HELP FOR PARENTS OF CHILDREN WITH ASPERGER'S & HIGH-FUNCTIONING AUTISM

Education and Counseling for Individuals Affected by Autism Spectrum Disorders

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Traits That Your HFA Child's Teachers Need To Be Aware Of

“Would there be a list of traits associated with high functioning autism that I could share with my son’s teacher to help her understand him more? Also, some helpful tips in dealing with my son’s challenges would be greatly appreciated as well.” 

Below are some of the most prevalent features of High-Functioning Autism (HFA) and Asperger’s observed in the classroom and other group settings, along with a few strategies that the teacher can use to help your son cope better.

Common Features—
 
  • failure to comprehend that the eyes convey information on a person’s mental state or feelings
  • strong preference to interact with adults who are far more interesting, knowledgeable and more tolerant and accommodating of their lack of social awareness
  • tendency to interrupt; have difficulty identifying the cues for when to start talking
  • tendency to make irrelevant comments
  • less aware of the concept of personal space
  • often aware of the poor quality of their handwriting and may be reluctant to engage in activities that involve extensive writing
  • often very stoic, enduring pain with little evidence in their body language and speech that they may actually be experience agony
  • may become aware of their isolation and, in time, are genuinely motivated to socialize with other students their age – but their social play skills are immature, and rigid and other students often reject them
  • may be detached from - or having difficulty sensing - the feelings of others
  • may be lost for words due to a high level of anxiety 
  • can be confused by the emotions of others or have difficulty expressing their own feelings
  • can be very sensitive to particular sounds and forms of touch, yet lack sensitivity to low levels of pain
  • may appear “lost in their own little world” – staring off into space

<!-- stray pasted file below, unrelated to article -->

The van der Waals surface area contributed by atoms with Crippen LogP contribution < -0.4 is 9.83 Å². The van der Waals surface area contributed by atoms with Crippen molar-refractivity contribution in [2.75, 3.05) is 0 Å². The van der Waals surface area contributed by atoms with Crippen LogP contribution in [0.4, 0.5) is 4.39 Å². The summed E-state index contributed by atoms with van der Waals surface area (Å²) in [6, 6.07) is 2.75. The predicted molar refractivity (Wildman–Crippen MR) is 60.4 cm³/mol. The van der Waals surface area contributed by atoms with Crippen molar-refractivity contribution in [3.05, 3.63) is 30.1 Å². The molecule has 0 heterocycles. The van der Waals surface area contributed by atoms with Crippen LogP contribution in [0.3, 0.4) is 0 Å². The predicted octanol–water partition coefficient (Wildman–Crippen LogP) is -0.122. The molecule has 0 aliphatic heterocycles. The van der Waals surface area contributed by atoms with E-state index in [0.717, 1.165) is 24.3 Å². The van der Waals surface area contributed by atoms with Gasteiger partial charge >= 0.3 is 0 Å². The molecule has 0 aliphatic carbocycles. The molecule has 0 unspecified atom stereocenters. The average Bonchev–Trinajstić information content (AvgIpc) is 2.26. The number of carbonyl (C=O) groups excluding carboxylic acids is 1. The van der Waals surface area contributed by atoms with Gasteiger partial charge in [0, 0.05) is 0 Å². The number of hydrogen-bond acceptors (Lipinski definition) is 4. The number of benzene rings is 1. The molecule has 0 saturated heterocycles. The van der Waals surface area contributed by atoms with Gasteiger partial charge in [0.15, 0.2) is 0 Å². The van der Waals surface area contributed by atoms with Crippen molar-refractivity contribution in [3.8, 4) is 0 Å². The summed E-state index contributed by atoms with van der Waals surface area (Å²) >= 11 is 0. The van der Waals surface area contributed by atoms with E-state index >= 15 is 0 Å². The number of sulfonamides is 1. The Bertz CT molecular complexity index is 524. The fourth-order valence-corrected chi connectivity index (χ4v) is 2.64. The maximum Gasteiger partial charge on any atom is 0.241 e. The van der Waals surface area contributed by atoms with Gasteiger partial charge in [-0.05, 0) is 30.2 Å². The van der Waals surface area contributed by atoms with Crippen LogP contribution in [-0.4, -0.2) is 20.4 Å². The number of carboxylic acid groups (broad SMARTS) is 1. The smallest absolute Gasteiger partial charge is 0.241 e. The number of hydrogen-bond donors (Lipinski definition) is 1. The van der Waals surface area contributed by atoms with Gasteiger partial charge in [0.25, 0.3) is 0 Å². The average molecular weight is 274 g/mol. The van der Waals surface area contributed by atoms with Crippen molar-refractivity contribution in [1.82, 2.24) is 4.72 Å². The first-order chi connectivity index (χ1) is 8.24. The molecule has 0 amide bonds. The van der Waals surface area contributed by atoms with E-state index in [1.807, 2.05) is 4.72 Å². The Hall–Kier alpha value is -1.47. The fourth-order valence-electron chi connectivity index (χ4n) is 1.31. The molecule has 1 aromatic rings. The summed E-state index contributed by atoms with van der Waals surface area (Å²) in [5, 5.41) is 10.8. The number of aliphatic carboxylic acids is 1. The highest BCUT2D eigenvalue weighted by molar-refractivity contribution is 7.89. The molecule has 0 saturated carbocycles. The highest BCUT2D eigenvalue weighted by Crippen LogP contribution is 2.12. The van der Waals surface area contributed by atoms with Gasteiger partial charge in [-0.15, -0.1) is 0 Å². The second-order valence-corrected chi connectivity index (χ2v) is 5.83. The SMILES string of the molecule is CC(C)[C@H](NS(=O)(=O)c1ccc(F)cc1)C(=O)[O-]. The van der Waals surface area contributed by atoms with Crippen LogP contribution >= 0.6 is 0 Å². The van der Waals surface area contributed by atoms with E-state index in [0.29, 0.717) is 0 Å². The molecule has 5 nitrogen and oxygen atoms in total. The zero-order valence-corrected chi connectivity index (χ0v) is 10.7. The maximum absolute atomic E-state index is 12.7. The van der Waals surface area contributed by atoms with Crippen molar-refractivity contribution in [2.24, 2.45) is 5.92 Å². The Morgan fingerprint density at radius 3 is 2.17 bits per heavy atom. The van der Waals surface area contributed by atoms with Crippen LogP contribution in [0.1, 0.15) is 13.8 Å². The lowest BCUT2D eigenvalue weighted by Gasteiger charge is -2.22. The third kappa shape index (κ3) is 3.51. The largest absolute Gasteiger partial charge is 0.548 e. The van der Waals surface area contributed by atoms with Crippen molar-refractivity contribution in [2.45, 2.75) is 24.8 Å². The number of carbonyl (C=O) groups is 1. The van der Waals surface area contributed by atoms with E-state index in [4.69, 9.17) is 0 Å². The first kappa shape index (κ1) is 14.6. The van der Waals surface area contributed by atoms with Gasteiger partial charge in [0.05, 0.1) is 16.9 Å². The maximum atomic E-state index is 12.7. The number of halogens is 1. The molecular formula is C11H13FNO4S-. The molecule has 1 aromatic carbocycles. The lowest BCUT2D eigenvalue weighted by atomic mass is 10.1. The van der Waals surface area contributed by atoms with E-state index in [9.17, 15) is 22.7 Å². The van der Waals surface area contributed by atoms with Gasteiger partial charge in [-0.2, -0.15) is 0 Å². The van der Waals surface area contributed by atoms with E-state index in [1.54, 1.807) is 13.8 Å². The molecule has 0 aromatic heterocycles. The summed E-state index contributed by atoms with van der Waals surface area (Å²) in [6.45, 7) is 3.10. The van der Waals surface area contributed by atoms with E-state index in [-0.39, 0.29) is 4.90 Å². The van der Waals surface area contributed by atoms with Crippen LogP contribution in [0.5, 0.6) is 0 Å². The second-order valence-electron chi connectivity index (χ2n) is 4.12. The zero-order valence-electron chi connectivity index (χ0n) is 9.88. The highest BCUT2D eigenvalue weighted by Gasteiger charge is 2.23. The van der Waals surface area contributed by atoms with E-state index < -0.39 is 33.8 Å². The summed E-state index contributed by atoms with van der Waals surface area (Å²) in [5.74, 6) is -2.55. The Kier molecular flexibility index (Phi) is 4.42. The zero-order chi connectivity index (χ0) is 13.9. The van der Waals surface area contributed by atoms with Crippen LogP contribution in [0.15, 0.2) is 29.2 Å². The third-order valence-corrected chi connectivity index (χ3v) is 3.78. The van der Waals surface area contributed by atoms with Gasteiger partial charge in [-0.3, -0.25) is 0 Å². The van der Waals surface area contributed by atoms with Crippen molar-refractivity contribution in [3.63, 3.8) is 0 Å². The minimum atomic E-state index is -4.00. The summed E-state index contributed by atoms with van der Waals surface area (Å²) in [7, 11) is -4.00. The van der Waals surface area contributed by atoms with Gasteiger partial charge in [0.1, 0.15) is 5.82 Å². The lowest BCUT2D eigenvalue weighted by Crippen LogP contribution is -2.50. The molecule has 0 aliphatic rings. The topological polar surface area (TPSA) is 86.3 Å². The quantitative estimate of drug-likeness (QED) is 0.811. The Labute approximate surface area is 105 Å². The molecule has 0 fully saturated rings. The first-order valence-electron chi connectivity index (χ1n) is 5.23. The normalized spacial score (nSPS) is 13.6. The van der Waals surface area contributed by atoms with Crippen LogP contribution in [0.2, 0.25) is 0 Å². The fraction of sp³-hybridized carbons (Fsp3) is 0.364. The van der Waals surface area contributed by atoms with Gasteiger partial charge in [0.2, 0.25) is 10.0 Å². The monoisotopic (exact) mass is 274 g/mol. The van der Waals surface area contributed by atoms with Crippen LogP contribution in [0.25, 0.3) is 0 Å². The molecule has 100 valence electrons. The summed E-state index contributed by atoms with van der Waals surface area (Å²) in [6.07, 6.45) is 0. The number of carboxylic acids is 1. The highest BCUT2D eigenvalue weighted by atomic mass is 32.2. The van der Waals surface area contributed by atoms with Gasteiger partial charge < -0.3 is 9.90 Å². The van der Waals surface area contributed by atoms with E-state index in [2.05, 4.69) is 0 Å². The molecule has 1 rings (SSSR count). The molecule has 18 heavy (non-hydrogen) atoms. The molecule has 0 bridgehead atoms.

• do not seem to be aware of the unwritten rules of social conduct and will inadvertently say or do things that may offend or annoy other people
  • eye contact breaks their concentration
  • predominantly visual style of thinking (and learning)
  • strong desire not to appear ‘stupid’
  • difficulty establishing and coping with the changing patterns and expectations in daily life
  •  lax joint and rhythm problems
  • difficulty conceptualizing and appreciating the thoughts and feelings of another person
  • lack of ‘central drive for coherence’ (i.e., an inability to see the relevance of different types of knowledge to a particular problem)
  • lack subtlety in retaliating when threatened; may not have sufficient empathy and self-control to moderate the degree of injury to peers
  • less able to learn from mistakes
  • may avoid team sports because they know they lack competence, or are deliberately excluded because they are a liability to the team 
  • may have only one approach to a problem 
  • may have signs of Tourette syndrome (motor, vocal or behavioral)
  • may talk to themselves or “vocalize their thoughts” 
  • may talk too much or too little, lack cohesion to the conversation, and have an idiosyncratic use of words and patterns of speech
  • may not be good at ball games, which results in the exclusion of the HFA student from some of the most popular social games on the playground
  • may not look at others
  • inappropriate laughter may appear (perhaps upon hearing a certain word or phrase that produces almost hysterical laughter)
  • once their mind is on a particular track, they appear unable to change (even if the track is clearly wrong or going nowhere)
  • prefer factual, nonfiction reading
  • prefer to be left alone to continue their activity uninterrupted
  • routine is imposed to make life predictable and to impose order, because novelty, chaos or uncertainty are intolerable 
  • seem to evoke the maternal or predatory instinct in others